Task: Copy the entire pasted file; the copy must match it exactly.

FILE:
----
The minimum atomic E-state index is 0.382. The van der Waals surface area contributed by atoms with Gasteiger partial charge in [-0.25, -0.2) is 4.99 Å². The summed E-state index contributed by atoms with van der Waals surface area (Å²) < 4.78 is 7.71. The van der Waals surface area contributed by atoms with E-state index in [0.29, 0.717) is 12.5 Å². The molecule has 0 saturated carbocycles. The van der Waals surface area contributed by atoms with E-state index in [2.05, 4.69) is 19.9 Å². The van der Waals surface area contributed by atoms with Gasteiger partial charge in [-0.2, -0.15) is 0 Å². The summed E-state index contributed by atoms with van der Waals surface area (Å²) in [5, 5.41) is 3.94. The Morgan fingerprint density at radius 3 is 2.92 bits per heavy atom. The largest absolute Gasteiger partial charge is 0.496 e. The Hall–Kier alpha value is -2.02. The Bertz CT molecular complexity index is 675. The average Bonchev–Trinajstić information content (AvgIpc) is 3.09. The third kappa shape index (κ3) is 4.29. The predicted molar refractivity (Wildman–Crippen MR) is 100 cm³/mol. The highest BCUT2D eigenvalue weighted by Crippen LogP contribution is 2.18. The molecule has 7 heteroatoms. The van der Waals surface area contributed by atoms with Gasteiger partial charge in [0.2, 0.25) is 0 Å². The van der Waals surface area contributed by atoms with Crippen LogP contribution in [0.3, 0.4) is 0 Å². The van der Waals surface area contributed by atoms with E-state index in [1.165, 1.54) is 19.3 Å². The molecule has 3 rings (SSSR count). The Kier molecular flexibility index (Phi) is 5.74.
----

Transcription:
The minimum atomic E-state index is 0.382. The van der Waals surface area contributed by atoms with Gasteiger partial charge in [-0.25, -0.2) is 4.99 Å². The summed E-state index contributed by atoms with van der Waals surface area (Å²) < 4.78 is 7.71. The van der Waals surface area contributed by atoms with E-state index in [0.29, 0.717) is 12.5 Å². The molecule has 0 saturated carbocycles. The van der Waals surface area contributed by atoms with E-state index in [2.05, 4.69) is 19.9 Å². The van der Waals surface area contributed by atoms with Gasteiger partial charge in [-0.2, -0.15) is 0 Å². The summed E-state index contributed by atoms with van der Waals surface area (Å²) in [5, 5.41) is 3.94. The Morgan fingerprint density at radius 3 is 2.92 bits per heavy atom. The largest absolute Gasteiger partial charge is 0.496 e. The Hall–Kier alpha value is -2.02. The Bertz CT molecular complexity index is 675. The average Bonchev–Trinajstić information content (AvgIpc) is 3.09. The third kappa shape index (κ3) is 4.29. The predicted molar refractivity (Wildman–Crippen MR) is 100 cm³/mol. The highest BCUT2D eigenvalue weighted by Crippen LogP contribution is 2.18. The molecule has 7 heteroatoms. The van der Waals surface area contributed by atoms with Gasteiger partial charge in [0.2, 0.25) is 0 Å². The van der Waals surface area contributed by atoms with Crippen LogP contribution in [0.3, 0.4) is 0 Å². The van der Waals surface area contributed by atoms with E-state index in [1.165, 1.54) is 19.3 Å². The molecule has 3 rings (SSSR count). The Kier molecular flexibility index (Phi) is 5.74.